Tuesday, February 19, 2013

Buried Alive By The Globalized Ponzi

While we wait for this lurching clusterfuck, euphemistically called the "globalized economy", to collapse in on itself like a cheap tent, below I recapped the central themes of this blog. When the Idiocracy catapults itself into the brick wall known as reality yet again, my days of blogging will be over. Soon, even the Captains of the Idiocracy will be forced to acknowledge the overwhelming disaster they have created, at which point the only place they will be safe will be Antarctica...

The Emperor Has No Clothes
At risk of stating the obvious, I am not in the camp that believes Bernankenstein's attempt at Central Planning this broken economy back to health, has any chance of success. I put the odds at exactly 100% that this house of cards collapses at escape velocity sooner than 99.99% of people expect it ever could. Most people are under the delusion that the longer this pseudo-economy persists, the more sustainable it becomes. Quite the opposite, the longer it continues, the more brittle and non-resilient it becomes. This "economy" is now merely sustained by this society's compulsive willingness to bury its own children and grandchildren under a mountain of debt. The endgame will come when the credit markets are no longer willing to play along with the charade. At that point, the underwear will be mighty stained when the Idiocracy realizes that the U.S. (and other developed nations) will not be the first countries in history to borrow their way to prosperity. Our heroic policy-makers like to think that they saved us all from Depression, when all they really did was to propagate an unsustainable consumption binge, now waiting for a much bigger collapse. Outside of this blog, I've given up telling other people my more hardcore views about the world and the economy, because I've found they really don't want to talk about it. In the year after the events of 2008, the pseudo-recovery was a fair topic of conversation. Not anymore. Today everyone wants to live in the Matrix. Unfortunately, I can't evince much sympathy for people who delude themselves into believing that their children and grandchildren will pick up the tab for their "guns and butter" profligacy.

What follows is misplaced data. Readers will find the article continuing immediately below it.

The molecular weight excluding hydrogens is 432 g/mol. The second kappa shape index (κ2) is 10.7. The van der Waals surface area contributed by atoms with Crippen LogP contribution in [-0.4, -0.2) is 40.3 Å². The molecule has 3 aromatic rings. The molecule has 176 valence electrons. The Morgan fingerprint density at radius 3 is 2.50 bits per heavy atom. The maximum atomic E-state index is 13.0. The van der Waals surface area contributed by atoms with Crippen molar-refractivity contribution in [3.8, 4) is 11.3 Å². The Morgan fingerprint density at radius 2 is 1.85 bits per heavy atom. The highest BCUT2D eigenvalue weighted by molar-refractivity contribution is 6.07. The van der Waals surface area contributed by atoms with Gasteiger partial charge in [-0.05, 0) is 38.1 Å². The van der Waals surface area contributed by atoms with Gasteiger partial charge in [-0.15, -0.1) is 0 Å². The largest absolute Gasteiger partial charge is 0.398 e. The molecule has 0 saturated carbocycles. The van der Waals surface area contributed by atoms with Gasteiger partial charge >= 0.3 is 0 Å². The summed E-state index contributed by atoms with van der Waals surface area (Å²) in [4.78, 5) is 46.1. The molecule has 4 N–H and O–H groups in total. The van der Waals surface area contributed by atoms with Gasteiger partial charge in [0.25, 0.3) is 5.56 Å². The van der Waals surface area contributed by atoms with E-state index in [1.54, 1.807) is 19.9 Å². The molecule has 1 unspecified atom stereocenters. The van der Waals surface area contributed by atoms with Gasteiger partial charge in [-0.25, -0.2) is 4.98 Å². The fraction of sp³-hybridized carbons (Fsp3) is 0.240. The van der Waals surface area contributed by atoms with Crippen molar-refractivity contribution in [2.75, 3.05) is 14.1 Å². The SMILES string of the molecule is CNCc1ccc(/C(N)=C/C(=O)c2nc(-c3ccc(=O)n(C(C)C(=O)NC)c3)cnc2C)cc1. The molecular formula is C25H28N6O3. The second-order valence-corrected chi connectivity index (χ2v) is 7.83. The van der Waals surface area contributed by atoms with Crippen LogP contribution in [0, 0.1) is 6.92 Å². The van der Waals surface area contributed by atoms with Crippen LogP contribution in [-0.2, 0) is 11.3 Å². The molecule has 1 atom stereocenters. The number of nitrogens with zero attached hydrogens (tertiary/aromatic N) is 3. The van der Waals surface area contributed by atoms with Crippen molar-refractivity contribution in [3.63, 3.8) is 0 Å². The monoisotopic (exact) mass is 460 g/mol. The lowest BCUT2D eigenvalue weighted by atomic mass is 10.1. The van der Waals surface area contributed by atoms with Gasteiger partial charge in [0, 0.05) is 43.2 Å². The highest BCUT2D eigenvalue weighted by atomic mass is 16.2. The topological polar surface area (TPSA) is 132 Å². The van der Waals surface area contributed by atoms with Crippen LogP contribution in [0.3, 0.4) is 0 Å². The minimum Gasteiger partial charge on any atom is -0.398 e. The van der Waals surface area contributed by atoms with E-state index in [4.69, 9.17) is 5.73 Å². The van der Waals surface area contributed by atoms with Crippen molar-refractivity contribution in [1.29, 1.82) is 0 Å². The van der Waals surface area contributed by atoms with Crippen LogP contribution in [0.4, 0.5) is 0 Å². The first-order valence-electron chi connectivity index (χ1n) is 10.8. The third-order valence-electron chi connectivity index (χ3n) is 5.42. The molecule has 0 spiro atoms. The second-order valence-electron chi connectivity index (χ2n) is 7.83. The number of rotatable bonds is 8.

Towards a Level Playing Field
The second and in some respects more important motivation for writing is to get to something better. Granted, I won't glibly state in a blog post all aspects that go into a better economy, but suffice to say, it needs to start with a more level playing field. The Ponzi economy we have now, has rewarded many things beyond the reach of the average citizen - scale, access to large amounts of capital, first mover advantage, foreign sourcing, and most importantly an all consuming greed and drive for profit. Most of us don't have those things, and therefore have to settle for being a wage slave near the bottom of the ladder or at best a corporate drone somewhere in the middle. Clearly, I am no apologist for capitalism, but social mobility was theoretically a major advantage "free markets" provide. When I look around now and see that the hardest working people getting paid the least and CEO pay 244x what an average worker makes, then it's safe to say that the fair day's pay for a day's work compact was broken a long time ago. On a global scale, the playing field is that much more skewed against the workers at the bottom. That these Third World workers submitted to this scheme for this long under the delusional fantasy of achieving their own piece of wealth, is the most amazing aspect of this entire fiasco. Most of them would have been better off remaining under communist rule, which is likely where they will end up again, in due time. In any case, whatever economic model comes next, the economic advantages currently held by those at the top of the pyramid, will be swept away violently during the coming reset. Something to look forward to.